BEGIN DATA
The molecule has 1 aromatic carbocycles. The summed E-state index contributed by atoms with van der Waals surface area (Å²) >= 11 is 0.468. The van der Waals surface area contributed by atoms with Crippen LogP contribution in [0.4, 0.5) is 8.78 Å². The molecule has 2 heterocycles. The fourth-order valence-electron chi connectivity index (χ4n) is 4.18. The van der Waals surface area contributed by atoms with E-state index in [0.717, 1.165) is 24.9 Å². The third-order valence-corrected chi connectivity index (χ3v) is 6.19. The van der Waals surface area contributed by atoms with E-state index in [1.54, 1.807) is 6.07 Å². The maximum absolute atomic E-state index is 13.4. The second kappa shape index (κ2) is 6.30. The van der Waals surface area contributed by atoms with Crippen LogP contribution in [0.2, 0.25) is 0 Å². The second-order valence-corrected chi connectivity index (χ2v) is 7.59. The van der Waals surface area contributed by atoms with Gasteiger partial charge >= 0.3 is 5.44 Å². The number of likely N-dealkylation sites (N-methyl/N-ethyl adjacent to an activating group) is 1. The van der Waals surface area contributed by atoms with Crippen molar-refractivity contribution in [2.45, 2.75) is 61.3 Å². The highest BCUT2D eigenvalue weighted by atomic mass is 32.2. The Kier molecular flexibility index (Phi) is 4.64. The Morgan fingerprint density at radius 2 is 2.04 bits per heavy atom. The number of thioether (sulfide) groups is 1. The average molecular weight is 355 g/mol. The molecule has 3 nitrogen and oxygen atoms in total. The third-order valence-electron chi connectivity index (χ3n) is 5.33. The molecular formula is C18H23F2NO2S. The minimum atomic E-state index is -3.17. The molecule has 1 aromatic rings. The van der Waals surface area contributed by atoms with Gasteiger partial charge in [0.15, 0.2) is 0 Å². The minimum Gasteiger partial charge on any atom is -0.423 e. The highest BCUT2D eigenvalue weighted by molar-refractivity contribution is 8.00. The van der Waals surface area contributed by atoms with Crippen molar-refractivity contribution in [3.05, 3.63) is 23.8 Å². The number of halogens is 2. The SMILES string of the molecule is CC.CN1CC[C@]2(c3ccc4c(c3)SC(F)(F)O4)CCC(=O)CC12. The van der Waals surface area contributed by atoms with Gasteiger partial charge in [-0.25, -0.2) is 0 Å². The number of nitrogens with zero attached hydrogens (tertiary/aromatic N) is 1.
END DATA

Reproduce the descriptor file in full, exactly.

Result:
The molecule has 1 aromatic carbocycles. The summed E-state index contributed by atoms with van der Waals surface area (Å²) >= 11 is 0.468. The van der Waals surface area contributed by atoms with Crippen LogP contribution in [0.4, 0.5) is 8.78 Å². The molecule has 2 heterocycles. The fourth-order valence-electron chi connectivity index (χ4n) is 4.18. The van der Waals surface area contributed by atoms with E-state index in [0.717, 1.165) is 24.9 Å². The third-order valence-corrected chi connectivity index (χ3v) is 6.19. The van der Waals surface area contributed by atoms with E-state index in [1.54, 1.807) is 6.07 Å². The maximum absolute atomic E-state index is 13.4. The second kappa shape index (κ2) is 6.30. The van der Waals surface area contributed by atoms with Crippen LogP contribution in [0.2, 0.25) is 0 Å². The second-order valence-corrected chi connectivity index (χ2v) is 7.59. The van der Waals surface area contributed by atoms with Gasteiger partial charge >= 0.3 is 5.44 Å². The number of likely N-dealkylation sites (N-methyl/N-ethyl adjacent to an activating group) is 1. The van der Waals surface area contributed by atoms with Crippen molar-refractivity contribution in [2.45, 2.75) is 61.3 Å². The highest BCUT2D eigenvalue weighted by atomic mass is 32.2. The Kier molecular flexibility index (Phi) is 4.64. The Morgan fingerprint density at radius 2 is 2.04 bits per heavy atom. The number of thioether (sulfide) groups is 1. The average molecular weight is 355 g/mol. The molecule has 3 nitrogen and oxygen atoms in total. The third-order valence-electron chi connectivity index (χ3n) is 5.33. The molecular formula is C18H23F2NO2S. The minimum atomic E-state index is -3.17. The molecule has 1 aromatic rings. The van der Waals surface area contributed by atoms with Gasteiger partial charge in [0.15, 0.2) is 0 Å². The minimum Gasteiger partial charge on any atom is -0.423 e. The highest BCUT2D eigenvalue weighted by molar-refractivity contribution is 8.00. The van der Waals surface area contributed by atoms with Crippen molar-refractivity contribution in [3.05, 3.63) is 23.8 Å². The number of halogens is 2. The SMILES string of the molecule is CC.CN1CC[C@]2(c3ccc4c(c3)SC(F)(F)O4)CCC(=O)CC12. The van der Waals surface area contributed by atoms with Gasteiger partial charge in [-0.25, -0.2) is 0 Å². The number of nitrogens with zero attached hydrogens (tertiary/aromatic N) is 1.